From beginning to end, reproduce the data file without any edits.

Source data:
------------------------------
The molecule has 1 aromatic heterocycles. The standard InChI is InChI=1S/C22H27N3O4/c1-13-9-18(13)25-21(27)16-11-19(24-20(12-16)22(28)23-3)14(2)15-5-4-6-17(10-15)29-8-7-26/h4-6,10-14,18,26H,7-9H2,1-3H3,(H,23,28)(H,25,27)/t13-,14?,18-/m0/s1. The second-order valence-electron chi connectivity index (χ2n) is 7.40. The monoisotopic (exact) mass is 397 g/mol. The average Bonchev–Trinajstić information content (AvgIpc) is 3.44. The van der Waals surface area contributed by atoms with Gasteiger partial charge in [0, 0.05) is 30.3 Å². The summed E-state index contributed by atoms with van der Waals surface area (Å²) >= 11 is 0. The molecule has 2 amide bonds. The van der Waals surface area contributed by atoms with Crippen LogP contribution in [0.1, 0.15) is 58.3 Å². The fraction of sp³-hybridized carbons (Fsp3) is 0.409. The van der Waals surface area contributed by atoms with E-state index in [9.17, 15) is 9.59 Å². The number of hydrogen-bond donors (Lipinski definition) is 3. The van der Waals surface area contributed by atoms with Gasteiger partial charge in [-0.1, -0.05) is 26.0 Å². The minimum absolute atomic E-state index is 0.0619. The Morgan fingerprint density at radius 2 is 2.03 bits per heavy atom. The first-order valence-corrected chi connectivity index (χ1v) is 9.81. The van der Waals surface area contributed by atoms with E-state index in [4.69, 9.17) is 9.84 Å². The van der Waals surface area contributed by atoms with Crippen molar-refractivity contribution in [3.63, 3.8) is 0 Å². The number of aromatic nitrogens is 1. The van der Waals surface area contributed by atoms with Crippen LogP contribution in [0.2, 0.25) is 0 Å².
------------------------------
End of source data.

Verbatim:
The molecule has 1 aromatic heterocycles. The standard InChI is InChI=1S/C22H27N3O4/c1-13-9-18(13)25-21(27)16-11-19(24-20(12-16)22(28)23-3)14(2)15-5-4-6-17(10-15)29-8-7-26/h4-6,10-14,18,26H,7-9H2,1-3H3,(H,23,28)(H,25,27)/t13-,14?,18-/m0/s1. The second-order valence-electron chi connectivity index (χ2n) is 7.40. The monoisotopic (exact) mass is 397 g/mol. The average Bonchev–Trinajstić information content (AvgIpc) is 3.44. The van der Waals surface area contributed by atoms with Gasteiger partial charge in [0, 0.05) is 30.3 Å². The summed E-state index contributed by atoms with van der Waals surface area (Å²) >= 11 is 0. The molecule has 2 amide bonds. The van der Waals surface area contributed by atoms with Crippen LogP contribution in [0.1, 0.15) is 58.3 Å². The fraction of sp³-hybridized carbons (Fsp3) is 0.409. The van der Waals surface area contributed by atoms with E-state index in [9.17, 15) is 9.59 Å². The number of hydrogen-bond donors (Lipinski definition) is 3. The van der Waals surface area contributed by atoms with Gasteiger partial charge in [-0.1, -0.05) is 26.0 Å². The minimum absolute atomic E-state index is 0.0619. The Morgan fingerprint density at radius 2 is 2.03 bits per heavy atom. The first-order valence-corrected chi connectivity index (χ1v) is 9.81. The van der Waals surface area contributed by atoms with E-state index in [4.69, 9.17) is 9.84 Å². The van der Waals surface area contributed by atoms with Crippen molar-refractivity contribution in [3.63, 3.8) is 0 Å². The number of aromatic nitrogens is 1. The van der Waals surface area contributed by atoms with Crippen LogP contribution in [0.2, 0.25) is 0 Å².